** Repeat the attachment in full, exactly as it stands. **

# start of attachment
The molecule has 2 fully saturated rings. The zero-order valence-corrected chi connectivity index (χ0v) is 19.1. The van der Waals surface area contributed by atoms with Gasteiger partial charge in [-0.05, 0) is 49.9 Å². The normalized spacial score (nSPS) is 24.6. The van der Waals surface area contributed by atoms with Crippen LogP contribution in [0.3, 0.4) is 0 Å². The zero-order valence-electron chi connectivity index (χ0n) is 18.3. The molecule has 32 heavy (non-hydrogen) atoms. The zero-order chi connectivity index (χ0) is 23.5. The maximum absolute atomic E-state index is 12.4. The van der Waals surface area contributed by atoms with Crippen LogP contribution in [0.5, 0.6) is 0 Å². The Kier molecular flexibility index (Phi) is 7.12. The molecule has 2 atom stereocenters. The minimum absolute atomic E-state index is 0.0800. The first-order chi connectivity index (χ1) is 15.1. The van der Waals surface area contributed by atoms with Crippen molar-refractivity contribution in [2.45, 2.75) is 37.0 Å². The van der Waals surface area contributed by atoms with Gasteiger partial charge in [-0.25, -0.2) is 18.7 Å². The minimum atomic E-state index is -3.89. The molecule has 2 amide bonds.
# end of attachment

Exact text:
The molecule has 2 fully saturated rings. The zero-order valence-corrected chi connectivity index (χ0v) is 19.1. The van der Waals surface area contributed by atoms with Gasteiger partial charge in [-0.05, 0) is 49.9 Å². The normalized spacial score (nSPS) is 24.6. The van der Waals surface area contributed by atoms with Crippen LogP contribution in [0.3, 0.4) is 0 Å². The zero-order valence-electron chi connectivity index (χ0n) is 18.3. The molecule has 32 heavy (non-hydrogen) atoms. The zero-order chi connectivity index (χ0) is 23.5. The maximum absolute atomic E-state index is 12.4. The van der Waals surface area contributed by atoms with Crippen LogP contribution in [0.5, 0.6) is 0 Å². The Kier molecular flexibility index (Phi) is 7.12. The molecule has 2 atom stereocenters. The minimum absolute atomic E-state index is 0.0800. The first-order chi connectivity index (χ1) is 15.1. The van der Waals surface area contributed by atoms with Crippen molar-refractivity contribution in [2.45, 2.75) is 37.0 Å². The van der Waals surface area contributed by atoms with Gasteiger partial charge in [-0.25, -0.2) is 18.7 Å². The minimum atomic E-state index is -3.89. The molecule has 2 amide bonds.